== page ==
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Culture-Independent Characterization of Bacterial Communities Associated with the Cold-Water Coral Lophelia pertusa in the Northeastern Gulf of Mexico

Overview of attention for article published in Applied and Environmental Microbiology, February 2009
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Title
Culture-Independent Characterization of Bacterial Communities Associated with the Cold-Water Coral Lophelia pertusa in the Northeastern Gulf of Mexico
Published in
Applied and Environmental Microbiology, February 2009
DOI 10.1128/aem.02357-08
Pubmed ID
Authors

C. A. Kellogg, J. T. Lisle, J. P. Galkiewicz

Abstract

Bacteria are recognized as an important part of the total biology of shallow-water corals. Studies of shallow-water corals suggest that associated bacteria may benefit the corals by cycling carbon, fixing nitrogen, chelating iron, and producing antibiotics that protect the coral from other microbes. Cold-water or deep-sea corals have a fundamentally different ecology due to their adaptation to cold, dark, high-pressure environments and as such have novel microbiota. The goal of this study was to characterize the microbial associates of Lophelia pertusa in the northeastern Gulf of Mexico. This is the first study to collect the coral samples in individual insulated containers and to preserve coral samples at depth in an effort to minimize thermal shock and evaluate the effects of environmental gradients on the microbial diversity of samples. Molecular analysis of bacterial diversity showed a marked difference between the two study sites, Viosca Knoll 906/862 (VK906/862) and Viosca Knoll 826 (VK826). The bacterial communities from VK826 were dominated by a variety of unknown mycoplasmal members of the Tenericutes and Bacteroidetes, whereas the libraries from VK906/862 were dominated by members of the Proteobacteria. In addition to novel sequences, the 16S rRNA gene clone libraries revealed many bacterial sequences in common between Gulf of Mexico Lophelia corals and Norwegian fjord Lophelia corals, as well as shallow-water corals. Two Lophelia-specific bacterial groups were identified: a cluster of gammaproteobacteria related to sulfide-oxidizing gill symbionts of seep clams and a group of Mycoplasma spp. The presence of these groups in both Gulf and Norwegian Lophelia corals indicates that in spite of the geographic heterogeneity observed in Lophelia-associated bacterial communities, there are Lophelia-specific microbes.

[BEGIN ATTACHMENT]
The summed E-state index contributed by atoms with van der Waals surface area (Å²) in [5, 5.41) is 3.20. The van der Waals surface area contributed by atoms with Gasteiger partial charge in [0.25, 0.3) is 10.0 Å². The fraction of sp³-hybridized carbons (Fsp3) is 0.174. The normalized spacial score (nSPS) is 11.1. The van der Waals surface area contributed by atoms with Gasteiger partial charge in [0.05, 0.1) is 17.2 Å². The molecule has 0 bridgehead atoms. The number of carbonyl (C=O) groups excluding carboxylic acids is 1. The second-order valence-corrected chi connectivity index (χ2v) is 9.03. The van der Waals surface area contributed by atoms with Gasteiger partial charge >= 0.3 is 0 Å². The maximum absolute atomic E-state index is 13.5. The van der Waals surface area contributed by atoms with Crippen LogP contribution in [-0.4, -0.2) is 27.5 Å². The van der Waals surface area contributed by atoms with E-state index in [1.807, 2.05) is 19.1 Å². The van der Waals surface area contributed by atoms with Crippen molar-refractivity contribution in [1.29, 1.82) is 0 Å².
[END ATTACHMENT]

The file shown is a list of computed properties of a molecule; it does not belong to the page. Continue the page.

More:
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Mendeley readers

The data shown below were compiled from readership statistics for 114 Mendeley readers of this research output. Click here to see the associated Mendeley record.

Geographical breakdown

Country Count As %
United States 4 4%
Germany 2 2%
France 2 2%
Indonesia 1 <1%
United Kingdom 1 <1%
Portugal 1 <1%
Colombia 1 <1%
Unknown 102 89%

Demographic breakdown

Readers by professional status Count As %
Researcher 40 35%
Student > Ph. D. Student 23 20%
Student > Master 21 18%
Professor > Associate Professor 6 5%
Student > Bachelor 5 4%
Other 18 16%
Unknown 1 <1%
Readers by discipline Count As %
Agricultural and Biological Sciences 69 61%
Environmental Science 17 15%
Unspecified 9 8%
Biochemistry, Genetics and Molecular Biology 7 6%
Earth and Planetary Sciences 4 4%
Other 7 6%
Unknown 1 <1%

Attention Score in Context

This research output has an Altmetric Attention Score of 1. This is our high-level measure of the quality and quantity of online attention that it has received. This Attention Score, as well as the ranking and number of research outputs shown below, was calculated when the research output was last mentioned on 31 July 2014.
All research outputs
#10,010,626
of 12,508,562 outputs
Outputs from Applied and Environmental Microbiology
#8,393
of 9,509 outputs
Outputs of similar age
#128,479
of 192,041 outputs
Outputs of similar age from Applied and Environmental Microbiology
#85
of 120 outputs
Altmetric has tracked 12,508,562 research outputs across all sources so far. This one is in the 11th percentile – i.e., 11% of other outputs scored the same or lower than it.
So far Altmetric has tracked 9,509 research outputs from this source. They typically receive a little more attention than average, with a mean Attention Score of 6.9. This one is in the 5th percentile – i.e., 5% of its peers scored the same or lower than it.
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We're also able to compare this research output to 120 others from the same source and published within six weeks on either side of this one. This one is in the 19th percentile – i.e., 19% of its contemporaries scored the same or lower than it.